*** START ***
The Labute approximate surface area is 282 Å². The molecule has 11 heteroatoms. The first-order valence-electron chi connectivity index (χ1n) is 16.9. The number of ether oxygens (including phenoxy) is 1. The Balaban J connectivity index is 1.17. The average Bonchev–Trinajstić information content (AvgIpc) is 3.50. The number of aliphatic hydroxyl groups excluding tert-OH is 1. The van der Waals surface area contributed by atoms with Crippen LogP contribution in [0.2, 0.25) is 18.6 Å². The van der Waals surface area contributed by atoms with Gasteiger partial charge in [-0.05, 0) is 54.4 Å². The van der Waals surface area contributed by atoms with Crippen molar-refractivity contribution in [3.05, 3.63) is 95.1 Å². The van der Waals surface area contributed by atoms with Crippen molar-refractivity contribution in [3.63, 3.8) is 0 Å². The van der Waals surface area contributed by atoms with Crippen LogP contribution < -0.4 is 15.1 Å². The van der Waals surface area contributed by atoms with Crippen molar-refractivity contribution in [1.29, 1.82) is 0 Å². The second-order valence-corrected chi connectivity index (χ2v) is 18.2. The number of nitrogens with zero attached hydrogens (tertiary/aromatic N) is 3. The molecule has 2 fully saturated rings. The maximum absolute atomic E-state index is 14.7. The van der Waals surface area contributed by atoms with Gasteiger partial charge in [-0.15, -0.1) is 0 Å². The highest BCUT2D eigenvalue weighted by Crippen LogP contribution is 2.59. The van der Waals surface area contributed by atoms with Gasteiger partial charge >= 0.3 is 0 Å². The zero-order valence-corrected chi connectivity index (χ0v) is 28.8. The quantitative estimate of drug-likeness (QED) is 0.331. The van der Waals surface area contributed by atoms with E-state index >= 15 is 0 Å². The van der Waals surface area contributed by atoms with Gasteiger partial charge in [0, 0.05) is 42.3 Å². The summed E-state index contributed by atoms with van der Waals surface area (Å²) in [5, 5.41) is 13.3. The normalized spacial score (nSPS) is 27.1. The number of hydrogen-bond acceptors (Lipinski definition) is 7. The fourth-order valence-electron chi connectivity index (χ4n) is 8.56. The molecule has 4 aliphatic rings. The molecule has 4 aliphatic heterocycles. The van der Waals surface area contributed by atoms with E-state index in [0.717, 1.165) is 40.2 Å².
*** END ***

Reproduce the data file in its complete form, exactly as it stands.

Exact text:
The Labute approximate surface area is 282 Å². The molecule has 11 heteroatoms. The first-order valence-electron chi connectivity index (χ1n) is 16.9. The number of ether oxygens (including phenoxy) is 1. The Balaban J connectivity index is 1.17. The average Bonchev–Trinajstić information content (AvgIpc) is 3.50. The number of aliphatic hydroxyl groups excluding tert-OH is 1. The van der Waals surface area contributed by atoms with Crippen LogP contribution in [0.2, 0.25) is 18.6 Å². The van der Waals surface area contributed by atoms with Gasteiger partial charge in [-0.05, 0) is 54.4 Å². The van der Waals surface area contributed by atoms with Crippen molar-refractivity contribution in [3.05, 3.63) is 95.1 Å². The van der Waals surface area contributed by atoms with Crippen molar-refractivity contribution in [3.63, 3.8) is 0 Å². The van der Waals surface area contributed by atoms with Crippen LogP contribution < -0.4 is 15.1 Å². The van der Waals surface area contributed by atoms with Crippen molar-refractivity contribution in [1.29, 1.82) is 0 Å². The second-order valence-corrected chi connectivity index (χ2v) is 18.2. The number of nitrogens with zero attached hydrogens (tertiary/aromatic N) is 3. The molecule has 2 fully saturated rings. The maximum absolute atomic E-state index is 14.7. The van der Waals surface area contributed by atoms with Gasteiger partial charge in [-0.15, -0.1) is 0 Å². The highest BCUT2D eigenvalue weighted by Crippen LogP contribution is 2.59. The van der Waals surface area contributed by atoms with Gasteiger partial charge >= 0.3 is 0 Å². The zero-order valence-corrected chi connectivity index (χ0v) is 28.8. The quantitative estimate of drug-likeness (QED) is 0.331. The van der Waals surface area contributed by atoms with E-state index >= 15 is 0 Å². The van der Waals surface area contributed by atoms with Gasteiger partial charge in [0, 0.05) is 42.3 Å². The summed E-state index contributed by atoms with van der Waals surface area (Å²) in [5, 5.41) is 13.3. The normalized spacial score (nSPS) is 27.1. The number of hydrogen-bond acceptors (Lipinski definition) is 7. The fourth-order valence-electron chi connectivity index (χ4n) is 8.56. The molecule has 4 aliphatic rings. The molecule has 4 aliphatic heterocycles. The van der Waals surface area contributed by atoms with E-state index in [0.717, 1.165) is 40.2 Å².